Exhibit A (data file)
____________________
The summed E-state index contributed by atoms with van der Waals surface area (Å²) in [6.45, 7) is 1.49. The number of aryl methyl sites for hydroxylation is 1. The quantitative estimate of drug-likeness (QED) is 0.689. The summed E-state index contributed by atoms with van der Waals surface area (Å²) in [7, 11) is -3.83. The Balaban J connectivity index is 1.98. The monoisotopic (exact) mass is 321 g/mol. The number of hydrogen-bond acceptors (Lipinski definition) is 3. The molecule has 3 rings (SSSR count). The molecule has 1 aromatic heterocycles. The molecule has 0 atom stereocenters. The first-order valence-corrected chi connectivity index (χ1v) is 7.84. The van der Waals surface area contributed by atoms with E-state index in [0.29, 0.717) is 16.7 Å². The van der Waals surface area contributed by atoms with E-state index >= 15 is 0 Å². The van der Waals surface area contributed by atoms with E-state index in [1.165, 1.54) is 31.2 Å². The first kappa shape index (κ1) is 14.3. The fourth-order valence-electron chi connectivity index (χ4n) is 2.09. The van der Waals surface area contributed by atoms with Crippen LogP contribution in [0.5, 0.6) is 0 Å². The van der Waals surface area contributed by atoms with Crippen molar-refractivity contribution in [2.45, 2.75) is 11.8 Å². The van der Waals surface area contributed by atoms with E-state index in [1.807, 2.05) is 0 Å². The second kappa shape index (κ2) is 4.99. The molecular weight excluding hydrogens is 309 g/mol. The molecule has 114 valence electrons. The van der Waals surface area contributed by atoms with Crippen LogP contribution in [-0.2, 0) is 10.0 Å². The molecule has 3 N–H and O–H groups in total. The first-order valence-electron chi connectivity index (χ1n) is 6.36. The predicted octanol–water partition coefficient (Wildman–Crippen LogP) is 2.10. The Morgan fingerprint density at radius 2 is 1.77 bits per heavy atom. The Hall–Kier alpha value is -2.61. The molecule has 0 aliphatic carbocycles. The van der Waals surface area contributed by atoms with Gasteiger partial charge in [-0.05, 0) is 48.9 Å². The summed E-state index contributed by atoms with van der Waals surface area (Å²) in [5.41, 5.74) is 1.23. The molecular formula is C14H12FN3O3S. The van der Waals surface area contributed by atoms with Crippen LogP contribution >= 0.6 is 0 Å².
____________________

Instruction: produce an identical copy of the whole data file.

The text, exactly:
The summed E-state index contributed by atoms with van der Waals surface area (Å²) in [6.45, 7) is 1.49. The number of aryl methyl sites for hydroxylation is 1. The quantitative estimate of drug-likeness (QED) is 0.689. The summed E-state index contributed by atoms with van der Waals surface area (Å²) in [7, 11) is -3.83. The Balaban J connectivity index is 1.98. The monoisotopic (exact) mass is 321 g/mol. The number of hydrogen-bond acceptors (Lipinski definition) is 3. The molecule has 3 rings (SSSR count). The molecule has 1 aromatic heterocycles. The molecule has 0 atom stereocenters. The first-order valence-corrected chi connectivity index (χ1v) is 7.84. The van der Waals surface area contributed by atoms with E-state index in [0.29, 0.717) is 16.7 Å². The van der Waals surface area contributed by atoms with E-state index >= 15 is 0 Å². The van der Waals surface area contributed by atoms with E-state index in [1.165, 1.54) is 31.2 Å². The first kappa shape index (κ1) is 14.3. The fourth-order valence-electron chi connectivity index (χ4n) is 2.09. The van der Waals surface area contributed by atoms with Crippen LogP contribution in [0.5, 0.6) is 0 Å². The van der Waals surface area contributed by atoms with Crippen molar-refractivity contribution in [2.45, 2.75) is 11.8 Å². The van der Waals surface area contributed by atoms with E-state index in [1.807, 2.05) is 0 Å². The second kappa shape index (κ2) is 4.99. The molecular weight excluding hydrogens is 309 g/mol. The molecule has 114 valence electrons. The van der Waals surface area contributed by atoms with Crippen LogP contribution in [-0.2, 0) is 10.0 Å². The molecule has 3 N–H and O–H groups in total. The first-order valence-electron chi connectivity index (χ1n) is 6.36. The predicted octanol–water partition coefficient (Wildman–Crippen LogP) is 2.10. The Morgan fingerprint density at radius 2 is 1.77 bits per heavy atom. The Hall–Kier alpha value is -2.61. The molecule has 0 aliphatic carbocycles. The van der Waals surface area contributed by atoms with Gasteiger partial charge in [-0.05, 0) is 48.9 Å². The summed E-state index contributed by atoms with van der Waals surface area (Å²) in [5.41, 5.74) is 1.23. The molecular formula is C14H12FN3O3S. The van der Waals surface area contributed by atoms with Crippen LogP contribution >= 0.6 is 0 Å².